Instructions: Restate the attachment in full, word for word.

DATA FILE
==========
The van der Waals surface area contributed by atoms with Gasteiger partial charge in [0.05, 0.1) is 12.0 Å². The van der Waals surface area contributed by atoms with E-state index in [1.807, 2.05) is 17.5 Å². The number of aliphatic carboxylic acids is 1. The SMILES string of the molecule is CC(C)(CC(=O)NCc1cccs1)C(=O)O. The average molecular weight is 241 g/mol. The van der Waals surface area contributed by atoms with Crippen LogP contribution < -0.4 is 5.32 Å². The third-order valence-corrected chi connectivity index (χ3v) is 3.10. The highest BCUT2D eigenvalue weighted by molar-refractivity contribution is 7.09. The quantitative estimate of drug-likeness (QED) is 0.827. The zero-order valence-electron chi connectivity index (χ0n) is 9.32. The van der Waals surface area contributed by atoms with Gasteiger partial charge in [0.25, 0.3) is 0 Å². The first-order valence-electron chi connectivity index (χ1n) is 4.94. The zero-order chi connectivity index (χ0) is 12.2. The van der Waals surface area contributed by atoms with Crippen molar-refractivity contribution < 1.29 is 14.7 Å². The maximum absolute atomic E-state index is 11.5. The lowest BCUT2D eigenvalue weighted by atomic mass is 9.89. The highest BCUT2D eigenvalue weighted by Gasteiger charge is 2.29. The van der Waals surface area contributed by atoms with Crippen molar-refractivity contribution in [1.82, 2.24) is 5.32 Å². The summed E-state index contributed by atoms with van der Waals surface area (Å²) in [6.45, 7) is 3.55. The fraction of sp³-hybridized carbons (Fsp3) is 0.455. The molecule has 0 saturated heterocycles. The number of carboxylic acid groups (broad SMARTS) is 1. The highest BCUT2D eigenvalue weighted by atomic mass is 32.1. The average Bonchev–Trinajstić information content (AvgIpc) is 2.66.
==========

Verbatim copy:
The van der Waals surface area contributed by atoms with Gasteiger partial charge in [0.05, 0.1) is 12.0 Å². The van der Waals surface area contributed by atoms with E-state index in [1.807, 2.05) is 17.5 Å². The number of aliphatic carboxylic acids is 1. The SMILES string of the molecule is CC(C)(CC(=O)NCc1cccs1)C(=O)O. The average molecular weight is 241 g/mol. The van der Waals surface area contributed by atoms with Crippen LogP contribution < -0.4 is 5.32 Å². The third-order valence-corrected chi connectivity index (χ3v) is 3.10. The highest BCUT2D eigenvalue weighted by molar-refractivity contribution is 7.09. The quantitative estimate of drug-likeness (QED) is 0.827. The zero-order valence-electron chi connectivity index (χ0n) is 9.32. The van der Waals surface area contributed by atoms with Gasteiger partial charge in [0.25, 0.3) is 0 Å². The first-order valence-electron chi connectivity index (χ1n) is 4.94. The zero-order chi connectivity index (χ0) is 12.2. The van der Waals surface area contributed by atoms with Crippen molar-refractivity contribution < 1.29 is 14.7 Å². The maximum absolute atomic E-state index is 11.5. The lowest BCUT2D eigenvalue weighted by atomic mass is 9.89. The highest BCUT2D eigenvalue weighted by Gasteiger charge is 2.29. The van der Waals surface area contributed by atoms with Crippen molar-refractivity contribution in [1.82, 2.24) is 5.32 Å². The summed E-state index contributed by atoms with van der Waals surface area (Å²) in [6.45, 7) is 3.55. The fraction of sp³-hybridized carbons (Fsp3) is 0.455. The molecule has 0 saturated heterocycles. The number of carboxylic acid groups (broad SMARTS) is 1. The highest BCUT2D eigenvalue weighted by atomic mass is 32.1. The average Bonchev–Trinajstić information content (AvgIpc) is 2.66.